At the mouth of the Pearl River Delta estuary just an hour away from Hong Kong by ferry, Macao is also a popular jumping-off point for those wanting to explore the surrounding region, thanks to the fewer restrictions the city places on foreign passports as compared to mainland China.
Like Hong Kong, Macao is a Special Administrative Region of the People’s Republic of China. Prior to its handover to China in 1999, Macao spent over 400 years as a Portuguese territory. Officially, the city maintains a “high degree of autonomy” except in foreign affairs and defense. Like Hong Kong, it retains its own currency and border controls. Unlike Hong Kong, Macao does not use common law, but civil law modeled on the Portuguese system.
Macao’s population consists of a Chinese majority and a small percentage of Macanese (those of mixed Chinese and Portuguese heritage). Visitors from Hong Kong often remark on the many similarities between the two cities. Although street signs are written in both Macao’s official languages, Portuguese and Chinese, the former isn’t widely understood, and the majority of Macao residents speak Cantonese. Non-Cantonese speakers won’t have any problems getting around in English, however, as it is often used in trade, commerce, hospitality and tourism. If you are coming from Hong Kong or mainland China, there is no need to exchange cash for Macao’s pataca, as Hong Kong dollars and Chinese yuan (or renminbi) are accepted by most businesses.
Although street signs are written in both Macao’s official languages, Portuguese and Chinese, the former isn’t widely understood, and the majority of Macao residents speak Cantonese.
(You might also get confused by the spelling: should it be Macao or Macau? Don’t worry, you’ll soon get used to it. The government uses Macao, which is the original Portuguese spelling and is phonetically more correct, but many English language sources still use Macau. We are using the official Macao spelling — except for company names.)
Rolling the Dice
While Macao has a rich history as a port — one that served nations throughout Asia for centuries while taking riches from the East to Europe — there is one industry that captures all the headlines. Gambling.
The Greater Bay Area plan has Macao growing into an international destination for tourism and leisure, reducing its dependence on gambling and drawing more festivals, conventions and exhibitions.
But for now, Macao’s gaming sector continues to dominate its economy, with taxes from Macao’s six casino operators accounting for roughly 85 percent of government revenue annually. (Predictably, the territory’s coffers took a serious hit in 2020 with the near-total shutdown in tourism.) As the only city in China with legal casinos, Macao draws in millions of visitors from the mainland (and elsewhere) every month. Many of them head to the large casinos and hotel resorts on the famed Cotai Strip, built on a reclaimed piece of land between the islands of Coloane and Taipa and modeled after the Las Vegas Strip in Nevada.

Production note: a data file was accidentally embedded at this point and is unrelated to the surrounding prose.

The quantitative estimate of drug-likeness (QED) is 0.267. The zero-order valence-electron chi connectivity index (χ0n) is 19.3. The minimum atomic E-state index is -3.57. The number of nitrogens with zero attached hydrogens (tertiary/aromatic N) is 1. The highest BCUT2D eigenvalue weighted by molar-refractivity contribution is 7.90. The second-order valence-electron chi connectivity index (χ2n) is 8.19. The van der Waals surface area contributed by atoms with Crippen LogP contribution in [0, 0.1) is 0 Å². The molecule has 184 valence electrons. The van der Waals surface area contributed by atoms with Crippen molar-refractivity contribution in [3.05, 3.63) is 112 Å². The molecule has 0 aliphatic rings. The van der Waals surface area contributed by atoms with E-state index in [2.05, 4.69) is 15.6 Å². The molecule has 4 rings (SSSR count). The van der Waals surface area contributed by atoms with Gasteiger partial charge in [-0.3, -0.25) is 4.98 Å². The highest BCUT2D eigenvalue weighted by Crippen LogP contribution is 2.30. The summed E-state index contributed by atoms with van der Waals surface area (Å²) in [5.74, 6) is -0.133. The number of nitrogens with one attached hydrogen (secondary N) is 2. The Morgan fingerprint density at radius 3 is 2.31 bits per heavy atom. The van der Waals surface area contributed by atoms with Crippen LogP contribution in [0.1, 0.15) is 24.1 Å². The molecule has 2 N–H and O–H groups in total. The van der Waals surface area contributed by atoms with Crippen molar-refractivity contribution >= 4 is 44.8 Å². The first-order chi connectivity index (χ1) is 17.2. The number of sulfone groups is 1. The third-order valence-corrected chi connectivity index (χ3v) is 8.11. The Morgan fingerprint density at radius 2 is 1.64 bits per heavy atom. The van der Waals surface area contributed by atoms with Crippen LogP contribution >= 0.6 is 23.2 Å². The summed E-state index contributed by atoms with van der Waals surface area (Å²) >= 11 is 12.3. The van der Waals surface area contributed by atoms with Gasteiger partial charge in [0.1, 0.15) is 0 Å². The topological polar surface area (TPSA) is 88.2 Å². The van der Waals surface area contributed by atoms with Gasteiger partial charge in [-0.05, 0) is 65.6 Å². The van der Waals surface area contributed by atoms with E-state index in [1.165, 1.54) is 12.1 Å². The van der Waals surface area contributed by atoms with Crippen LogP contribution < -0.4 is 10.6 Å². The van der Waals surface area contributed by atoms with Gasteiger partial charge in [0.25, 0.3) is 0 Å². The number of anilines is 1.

As the only city in China with legal casinos, Macao draws in millions of visitors from the mainland (and elsewhere) every month.
Macao’s gaming history dates back to the 1850s, thanks to a Portuguese government keen on finding new taxable revenues and to a local population that liked nothing better than taking a punt. Gaming houses and casinos helped drive the local economy and helped create the air of smoky mystique associated with the city. But the days of dodgy dives and dealings are long gone. In 1962, the Macao government handed a gaming monopoly to Stanley Ho’s STDM syndicate; in 2002 it opened licenses up to the rest of the world. Four years later, the first casino on the Cotai Strip opened for business.
Since liberalizing the gaming industry in 2002, industry experts calculate that Macao has received US$23.8 billion in US foreign direct investment in the gaming industry (through 2016).
Like Hong Kong, Macao is a free port with low taxation. Since liberalizing the gaming industry in 2002, industry experts calculate that Macao has received US$23.8 billion in US foreign direct investment in the gaming industry (through 2016), spurring visitors and consumption. GDP per capita stood at US$16,703 in 2002; it was US$80,821 in 2019.
Since 2003, Macao has enjoyed a free trade agreement with mainland China called the Closer Economic Partnership Arrangement (CEPA). CEPA was implemented in an effort to enhance the economic integration and development of both places. Hong Kong has a parallel arrangement in place with mainland China. In 2017, the Hong Kong and Macanese governments signed their own CEPA, which went into effect in 2018.
Las Vegas of the East
Despite its nickname as the “Las Vegas of the East,” Macao’s glittering gaming industry actually pulls in more money than any other city with casinos in the world, dwarfing even the original Sin City in terms of gaming revenue. In 2019, the city’s gaming revenue reached nearly US$36.7 billion while Las Vegas collected US$6.6 billion over the same period.